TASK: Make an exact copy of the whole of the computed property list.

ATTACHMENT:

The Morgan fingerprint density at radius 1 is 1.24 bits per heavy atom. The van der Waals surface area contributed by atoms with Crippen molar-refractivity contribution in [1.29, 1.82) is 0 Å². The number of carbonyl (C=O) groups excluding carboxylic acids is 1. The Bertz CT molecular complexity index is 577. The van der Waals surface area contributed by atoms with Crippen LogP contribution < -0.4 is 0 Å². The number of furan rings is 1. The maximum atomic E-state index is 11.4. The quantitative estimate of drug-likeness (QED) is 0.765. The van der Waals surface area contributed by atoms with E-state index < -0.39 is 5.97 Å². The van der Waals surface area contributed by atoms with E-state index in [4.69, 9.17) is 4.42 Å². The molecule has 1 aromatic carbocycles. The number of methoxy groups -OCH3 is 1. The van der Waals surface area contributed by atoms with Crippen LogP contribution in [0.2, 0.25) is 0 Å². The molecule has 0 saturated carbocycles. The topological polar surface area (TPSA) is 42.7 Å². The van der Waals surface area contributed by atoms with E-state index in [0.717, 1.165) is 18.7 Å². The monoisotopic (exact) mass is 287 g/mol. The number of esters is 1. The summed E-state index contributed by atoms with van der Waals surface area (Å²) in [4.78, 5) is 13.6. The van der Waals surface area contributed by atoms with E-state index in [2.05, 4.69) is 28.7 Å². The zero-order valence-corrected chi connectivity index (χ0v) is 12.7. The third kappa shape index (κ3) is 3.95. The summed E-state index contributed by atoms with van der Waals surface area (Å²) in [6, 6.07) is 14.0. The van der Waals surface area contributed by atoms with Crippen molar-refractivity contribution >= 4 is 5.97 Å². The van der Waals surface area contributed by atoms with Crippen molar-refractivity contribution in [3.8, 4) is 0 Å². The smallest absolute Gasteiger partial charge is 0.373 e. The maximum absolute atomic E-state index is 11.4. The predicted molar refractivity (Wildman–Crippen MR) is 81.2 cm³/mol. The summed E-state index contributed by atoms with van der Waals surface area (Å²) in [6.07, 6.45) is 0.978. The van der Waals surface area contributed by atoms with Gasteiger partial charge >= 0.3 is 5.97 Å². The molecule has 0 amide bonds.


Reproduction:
The Morgan fingerprint density at radius 1 is 1.24 bits per heavy atom. The van der Waals surface area contributed by atoms with Crippen molar-refractivity contribution in [1.29, 1.82) is 0 Å². The number of carbonyl (C=O) groups excluding carboxylic acids is 1. The Bertz CT molecular complexity index is 577. The van der Waals surface area contributed by atoms with Crippen LogP contribution < -0.4 is 0 Å². The number of furan rings is 1. The maximum atomic E-state index is 11.4. The quantitative estimate of drug-likeness (QED) is 0.765. The van der Waals surface area contributed by atoms with E-state index < -0.39 is 5.97 Å². The van der Waals surface area contributed by atoms with E-state index in [4.69, 9.17) is 4.42 Å². The molecule has 1 aromatic carbocycles. The number of methoxy groups -OCH3 is 1. The van der Waals surface area contributed by atoms with Crippen LogP contribution in [0.2, 0.25) is 0 Å². The molecule has 0 saturated carbocycles. The topological polar surface area (TPSA) is 42.7 Å². The van der Waals surface area contributed by atoms with E-state index in [0.717, 1.165) is 18.7 Å². The monoisotopic (exact) mass is 287 g/mol. The number of esters is 1. The summed E-state index contributed by atoms with van der Waals surface area (Å²) in [4.78, 5) is 13.6. The van der Waals surface area contributed by atoms with E-state index in [2.05, 4.69) is 28.7 Å². The zero-order valence-corrected chi connectivity index (χ0v) is 12.7. The third kappa shape index (κ3) is 3.95. The summed E-state index contributed by atoms with van der Waals surface area (Å²) in [6, 6.07) is 14.0. The van der Waals surface area contributed by atoms with Crippen molar-refractivity contribution >= 4 is 5.97 Å². The van der Waals surface area contributed by atoms with Crippen molar-refractivity contribution in [3.8, 4) is 0 Å². The smallest absolute Gasteiger partial charge is 0.373 e. The maximum absolute atomic E-state index is 11.4. The predicted molar refractivity (Wildman–Crippen MR) is 81.2 cm³/mol. The summed E-state index contributed by atoms with van der Waals surface area (Å²) in [6.07, 6.45) is 0.978. The van der Waals surface area contributed by atoms with Gasteiger partial charge >= 0.3 is 5.97 Å². The molecule has 0 amide bonds.